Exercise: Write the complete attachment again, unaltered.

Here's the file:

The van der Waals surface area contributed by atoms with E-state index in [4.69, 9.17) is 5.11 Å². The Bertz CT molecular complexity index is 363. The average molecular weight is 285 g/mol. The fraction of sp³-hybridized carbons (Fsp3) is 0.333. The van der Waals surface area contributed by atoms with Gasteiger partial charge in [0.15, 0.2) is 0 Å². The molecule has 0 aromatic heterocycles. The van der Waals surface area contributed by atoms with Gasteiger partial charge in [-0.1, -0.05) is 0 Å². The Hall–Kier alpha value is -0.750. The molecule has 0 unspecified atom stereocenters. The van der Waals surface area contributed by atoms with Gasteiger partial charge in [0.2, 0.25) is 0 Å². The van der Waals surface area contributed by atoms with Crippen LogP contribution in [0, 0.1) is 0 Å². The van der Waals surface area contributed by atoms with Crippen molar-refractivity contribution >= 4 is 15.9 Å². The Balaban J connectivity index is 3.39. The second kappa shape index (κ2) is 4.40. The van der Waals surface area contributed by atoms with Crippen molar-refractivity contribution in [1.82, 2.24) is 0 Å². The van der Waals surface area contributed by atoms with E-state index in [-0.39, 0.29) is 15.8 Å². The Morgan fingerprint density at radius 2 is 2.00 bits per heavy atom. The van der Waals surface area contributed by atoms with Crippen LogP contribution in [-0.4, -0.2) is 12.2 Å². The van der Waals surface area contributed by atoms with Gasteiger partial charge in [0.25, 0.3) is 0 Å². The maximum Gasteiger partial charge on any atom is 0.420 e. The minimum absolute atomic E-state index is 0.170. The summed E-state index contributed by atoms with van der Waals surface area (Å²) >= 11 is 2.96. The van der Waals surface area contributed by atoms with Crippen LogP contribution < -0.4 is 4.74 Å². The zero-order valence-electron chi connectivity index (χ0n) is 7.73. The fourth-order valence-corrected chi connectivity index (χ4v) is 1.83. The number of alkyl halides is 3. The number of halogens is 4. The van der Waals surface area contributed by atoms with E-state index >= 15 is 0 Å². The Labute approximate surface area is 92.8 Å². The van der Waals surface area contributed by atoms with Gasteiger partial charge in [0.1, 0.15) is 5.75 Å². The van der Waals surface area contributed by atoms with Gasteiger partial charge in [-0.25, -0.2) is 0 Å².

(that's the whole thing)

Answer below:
The van der Waals surface area contributed by atoms with E-state index in [4.69, 9.17) is 5.11 Å². The Bertz CT molecular complexity index is 363. The average molecular weight is 285 g/mol. The fraction of sp³-hybridized carbons (Fsp3) is 0.333. The van der Waals surface area contributed by atoms with Gasteiger partial charge in [0.15, 0.2) is 0 Å². The molecule has 0 aromatic heterocycles. The van der Waals surface area contributed by atoms with Gasteiger partial charge in [-0.1, -0.05) is 0 Å². The Hall–Kier alpha value is -0.750. The molecule has 0 unspecified atom stereocenters. The van der Waals surface area contributed by atoms with Gasteiger partial charge in [0.2, 0.25) is 0 Å². The van der Waals surface area contributed by atoms with Crippen LogP contribution in [0, 0.1) is 0 Å². The van der Waals surface area contributed by atoms with Crippen molar-refractivity contribution >= 4 is 15.9 Å². The Balaban J connectivity index is 3.39. The second kappa shape index (κ2) is 4.40. The van der Waals surface area contributed by atoms with Crippen molar-refractivity contribution in [1.82, 2.24) is 0 Å². The van der Waals surface area contributed by atoms with E-state index in [-0.39, 0.29) is 15.8 Å². The Morgan fingerprint density at radius 2 is 2.00 bits per heavy atom. The van der Waals surface area contributed by atoms with Crippen LogP contribution in [-0.4, -0.2) is 12.2 Å². The van der Waals surface area contributed by atoms with Gasteiger partial charge in [0.25, 0.3) is 0 Å². The maximum Gasteiger partial charge on any atom is 0.420 e. The minimum absolute atomic E-state index is 0.170. The summed E-state index contributed by atoms with van der Waals surface area (Å²) >= 11 is 2.96. The van der Waals surface area contributed by atoms with Crippen LogP contribution < -0.4 is 4.74 Å². The zero-order valence-electron chi connectivity index (χ0n) is 7.73. The fourth-order valence-corrected chi connectivity index (χ4v) is 1.83. The number of alkyl halides is 3. The number of halogens is 4. The van der Waals surface area contributed by atoms with E-state index >= 15 is 0 Å². The Labute approximate surface area is 92.8 Å². The van der Waals surface area contributed by atoms with Gasteiger partial charge in [0.1, 0.15) is 5.75 Å². The van der Waals surface area contributed by atoms with Gasteiger partial charge in [-0.25, -0.2) is 0 Å².